It’s been another rough year in the brick-and-mortar retail world, as retailers of all size search for answers to deal with Amazon’s online retail disruption and its burgeoning portfolio of physical stores.
At a three-day conference in Seattle called Future of Stores, retailers from around the world are coming together to talk through many of these issues and share the hottest new trends throughout the industry. On Monday, every session was about adapting to and embracing the disruption from e-commerce.
Through a number of panels a couple of themes emerged. The retailers surviving and thriving today know their identity, execute it well and give customers an experience beyond the buying and selling of goods. These trends are occurring at every level, from small online startups expanding into brick-and-mortar all the way up to some of the biggest traditional retailers.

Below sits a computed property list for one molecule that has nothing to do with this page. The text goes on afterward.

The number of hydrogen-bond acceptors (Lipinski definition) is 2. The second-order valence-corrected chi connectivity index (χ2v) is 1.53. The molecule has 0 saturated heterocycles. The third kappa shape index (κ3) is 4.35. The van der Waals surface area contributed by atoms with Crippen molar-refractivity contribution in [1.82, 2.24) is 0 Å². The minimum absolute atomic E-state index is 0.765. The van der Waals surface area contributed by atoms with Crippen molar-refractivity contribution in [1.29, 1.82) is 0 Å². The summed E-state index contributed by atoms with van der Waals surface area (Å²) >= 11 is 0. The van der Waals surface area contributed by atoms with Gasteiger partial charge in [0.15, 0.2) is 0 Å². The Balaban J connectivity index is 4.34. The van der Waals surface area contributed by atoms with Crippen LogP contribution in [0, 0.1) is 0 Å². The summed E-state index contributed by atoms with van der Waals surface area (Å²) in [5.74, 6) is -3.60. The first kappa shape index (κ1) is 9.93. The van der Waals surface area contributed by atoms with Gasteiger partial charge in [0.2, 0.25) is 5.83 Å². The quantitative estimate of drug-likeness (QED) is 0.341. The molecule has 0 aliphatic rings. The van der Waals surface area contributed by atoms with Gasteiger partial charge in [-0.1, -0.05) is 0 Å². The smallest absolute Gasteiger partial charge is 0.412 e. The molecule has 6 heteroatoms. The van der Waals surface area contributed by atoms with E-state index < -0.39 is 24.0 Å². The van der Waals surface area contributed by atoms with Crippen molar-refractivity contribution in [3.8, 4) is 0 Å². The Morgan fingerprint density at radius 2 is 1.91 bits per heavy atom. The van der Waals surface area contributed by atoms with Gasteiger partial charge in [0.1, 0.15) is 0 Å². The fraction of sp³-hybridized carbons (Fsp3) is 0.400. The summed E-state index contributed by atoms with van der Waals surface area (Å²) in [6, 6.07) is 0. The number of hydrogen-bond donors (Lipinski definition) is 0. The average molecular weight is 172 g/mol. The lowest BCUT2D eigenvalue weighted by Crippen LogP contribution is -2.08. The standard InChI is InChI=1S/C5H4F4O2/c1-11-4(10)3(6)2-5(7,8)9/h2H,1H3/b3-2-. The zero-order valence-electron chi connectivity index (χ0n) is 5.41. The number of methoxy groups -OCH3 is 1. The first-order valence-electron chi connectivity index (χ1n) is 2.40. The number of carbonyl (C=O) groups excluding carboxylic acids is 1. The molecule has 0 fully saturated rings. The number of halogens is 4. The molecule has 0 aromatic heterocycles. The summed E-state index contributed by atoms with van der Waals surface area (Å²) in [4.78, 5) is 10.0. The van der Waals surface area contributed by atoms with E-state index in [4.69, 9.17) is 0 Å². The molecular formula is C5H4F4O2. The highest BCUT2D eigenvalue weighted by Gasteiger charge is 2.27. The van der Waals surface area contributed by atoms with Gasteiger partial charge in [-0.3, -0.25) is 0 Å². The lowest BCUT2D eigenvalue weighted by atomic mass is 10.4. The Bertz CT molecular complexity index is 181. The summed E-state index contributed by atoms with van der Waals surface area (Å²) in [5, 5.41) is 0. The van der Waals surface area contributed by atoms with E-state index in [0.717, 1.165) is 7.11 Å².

Take Dick’s Sporting Goods, for example. It’d be easy to just think of the company — which is expanding and opening new stores in the wake of the failure of one of its chief competitors, Sports Authority — as just another big box store. Dave Lammers, its vice president of retail technology, said Dick’s has made hay through what panelists called “value added services,” or things you can’t get when buying something on Amazon. That includes everything from custom fitting golf clubs, stringing tennis rackets, lessons in golf and archery and group activities for runners and bike riders.
Following a couple of acquisitions, Dick’s is ratcheting up some of its technology offerings. For example, the company recently launched a feature called Team Sports HQ, which lets little league-like teams set up websites and schedules, buy their equipment and sell things to fans all in one place.
This gives people “the ability to track teams and individual performance statistics from far away; if you have distant relatives that can’t make it to games, they can follow along,” Lammers said.